While the doctrine of confidentiality is central to therapy, the
separation of church and couch is disturbing
. This point is even more poignant considering some of the assumptions informing therapies offered behind closed doors - even by some Christian professionals.

The confessions that once belonged with the priest are now the domain of therapists. Despite negative images associated with
the priesthood, the book of
James highlights
the benefit of confession
.

Some folks could use soul-cleansing
confession not therapy.
Considerations for a Biblical Worldview of Psychology
A. Centrality of God's Word

B. Dynamic Faith

C. God''s handiwork: true
science confirms God''s work & principles
that govern it.

D. Destiny: self-actualization is the antithesis of Christ's message; St. Augustine captured it by emphasizing the
centrality of the glory of God
.

E. Sufficiency of Scripture: All we need is in God's Word;
synthesis is our weakness
.
Believers are mandated to
study and memorize
God's Word; Old Testament kings had the same mandate.
Knowledge of Scripture is imperative to all disciplines and to life in general.
It is important for psychology students to recognize that as a
textbook on life
, Scripture
transcends
all other texts on any given discipline of study.
Scripture provides solutions to all conceivable life problems, so
hermeneutical principles
need to bear on the use of biblical principles to life's challenges.
Believers should recognize that in the least, the Christian faith entails what Carl Henry called
"head, heart, & hands"
.
A biblical worldview demands a
head
- cognitive persuasion to the propositions taught in the Scriptures.
A Christian mindset requires a
heart
- emotional commitment to the teaching of Scripture & faithfully living out all that God's Word embodies.
Finally, the believer should live out her beliefs, serving others by being God's
hands
to the needy.
Head, heart, and hands
are three crucial pillars to the Christian worldview; those who would undertake the study of psychology need to be anchored on these three points.
Well designed scientific research generally confirms known biblical teachings (see
Larzelere, Kuhn, & Johnson, 2004
- The intervention selection bias: An underrecognized confound in intervention research) related to physical discipline (click link below for EBSCO - will open in separate internet window).
http://search.ebscohost.com.lbc.idm.oclc.org/login.aspx?direct=true&db=pdh&AN=2004-11156-005&site=ehost-live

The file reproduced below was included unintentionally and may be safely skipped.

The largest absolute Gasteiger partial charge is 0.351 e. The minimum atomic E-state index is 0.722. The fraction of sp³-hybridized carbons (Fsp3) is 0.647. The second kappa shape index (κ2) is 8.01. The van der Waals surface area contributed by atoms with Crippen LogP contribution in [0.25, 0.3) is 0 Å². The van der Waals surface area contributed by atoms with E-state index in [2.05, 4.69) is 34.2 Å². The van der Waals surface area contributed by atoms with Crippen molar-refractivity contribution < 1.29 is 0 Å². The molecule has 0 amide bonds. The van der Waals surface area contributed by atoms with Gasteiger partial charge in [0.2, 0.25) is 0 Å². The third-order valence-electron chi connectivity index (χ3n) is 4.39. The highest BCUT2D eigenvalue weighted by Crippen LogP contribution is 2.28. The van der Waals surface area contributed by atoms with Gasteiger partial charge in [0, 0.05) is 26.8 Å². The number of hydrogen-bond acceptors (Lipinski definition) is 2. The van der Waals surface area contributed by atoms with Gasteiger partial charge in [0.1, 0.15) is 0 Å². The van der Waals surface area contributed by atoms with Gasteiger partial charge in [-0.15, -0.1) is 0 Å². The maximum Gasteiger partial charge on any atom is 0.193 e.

Reflect on Proverbs 7 as it applies to compulsive, habitual tendencies (e.g., gambling or pornography).
Why Study Psychology?
A.
Knowledge base
: students are better equipped when referring others for mental health services.

B.
Critical skills
: analysis of research and "new" findings requires it - a knowledge of the scientific method, for instance, should equip students to be a more sophisticated consumer of research findings; such skills might benefit the kingdom at large.

C.
Education
: psychology integrates knowledge beyond just therapeutic tips (e.g., biological vulnerability associated with disease processes).
HUMILITY
The student who undertakes the study of psychology is advised to realize that the aches of the human heart cannot ultimately be answered by our discipline of study; rather, it is from the work of God that true help is derived.
Individuals with mental illnesses report that they feel estranged from the broader Christian community due to their perception of church members’ unspoken moral judgment and general lack of acceptance of mental disabilities…A recent online survey of Protestants and Catholics with mental illnesses assessed the quality of their experiences with the church (
Stanford, 2007
). A majority of the participants described positive, accepting interactions. However, approximately one- third of participants indicated that the ‘‘church [made them] feel like the mental illness was the result of personal sin’’ (p. 447); another third reported that the ‘‘church suggest[ed] that [they or their loved ones] did not really have a mental illness, even though a mental health professional said that [they] did’’ (p. 447). Participants were also offered the opportunity to respond to open-ended questions about their church interactions. Of those negative interactions described, 21% involved events in which mental illness had been associated with demonic influence, and another 19% involved events in which mental illness had been associated with the sin of the afflicted person.

Webb, M., Stetz, K., & Hedden, K. (2008). Representation of mental illness In Christian self-help bestsellers.
Mental Health, Religion, & Culture
, 697-717.